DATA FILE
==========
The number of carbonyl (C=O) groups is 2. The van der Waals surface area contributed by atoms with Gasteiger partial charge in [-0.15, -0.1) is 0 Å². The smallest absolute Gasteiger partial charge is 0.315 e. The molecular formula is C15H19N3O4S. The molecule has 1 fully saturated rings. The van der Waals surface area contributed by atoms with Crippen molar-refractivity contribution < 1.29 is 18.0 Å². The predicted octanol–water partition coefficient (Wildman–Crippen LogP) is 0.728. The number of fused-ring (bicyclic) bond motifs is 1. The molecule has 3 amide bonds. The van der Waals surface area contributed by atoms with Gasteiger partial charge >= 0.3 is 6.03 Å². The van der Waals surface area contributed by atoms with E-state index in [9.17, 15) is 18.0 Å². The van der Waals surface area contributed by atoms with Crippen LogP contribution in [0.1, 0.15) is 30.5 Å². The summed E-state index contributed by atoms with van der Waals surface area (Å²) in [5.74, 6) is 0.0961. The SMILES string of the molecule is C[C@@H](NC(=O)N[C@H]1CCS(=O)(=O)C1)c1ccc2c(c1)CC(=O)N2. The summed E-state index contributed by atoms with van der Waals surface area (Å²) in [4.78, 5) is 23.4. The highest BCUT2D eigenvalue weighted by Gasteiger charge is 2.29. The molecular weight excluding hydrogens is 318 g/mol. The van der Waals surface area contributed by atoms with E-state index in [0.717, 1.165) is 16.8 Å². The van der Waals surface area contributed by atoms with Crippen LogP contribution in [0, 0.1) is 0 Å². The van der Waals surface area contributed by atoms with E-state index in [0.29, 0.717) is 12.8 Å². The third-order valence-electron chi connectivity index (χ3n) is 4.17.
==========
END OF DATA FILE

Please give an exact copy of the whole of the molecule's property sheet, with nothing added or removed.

The number of carbonyl (C=O) groups is 2. The van der Waals surface area contributed by atoms with Gasteiger partial charge in [-0.15, -0.1) is 0 Å². The smallest absolute Gasteiger partial charge is 0.315 e. The molecular formula is C15H19N3O4S. The molecule has 1 fully saturated rings. The van der Waals surface area contributed by atoms with Crippen molar-refractivity contribution < 1.29 is 18.0 Å². The predicted octanol–water partition coefficient (Wildman–Crippen LogP) is 0.728. The number of fused-ring (bicyclic) bond motifs is 1. The molecule has 3 amide bonds. The van der Waals surface area contributed by atoms with Gasteiger partial charge >= 0.3 is 6.03 Å². The van der Waals surface area contributed by atoms with E-state index in [9.17, 15) is 18.0 Å². The van der Waals surface area contributed by atoms with Crippen LogP contribution in [0.1, 0.15) is 30.5 Å². The summed E-state index contributed by atoms with van der Waals surface area (Å²) in [5.74, 6) is 0.0961. The SMILES string of the molecule is C[C@@H](NC(=O)N[C@H]1CCS(=O)(=O)C1)c1ccc2c(c1)CC(=O)N2. The summed E-state index contributed by atoms with van der Waals surface area (Å²) in [4.78, 5) is 23.4. The highest BCUT2D eigenvalue weighted by Gasteiger charge is 2.29. The molecular weight excluding hydrogens is 318 g/mol. The van der Waals surface area contributed by atoms with E-state index in [0.717, 1.165) is 16.8 Å². The van der Waals surface area contributed by atoms with Crippen LogP contribution in [0, 0.1) is 0 Å². The van der Waals surface area contributed by atoms with E-state index in [0.29, 0.717) is 12.8 Å². The third-order valence-electron chi connectivity index (χ3n) is 4.17.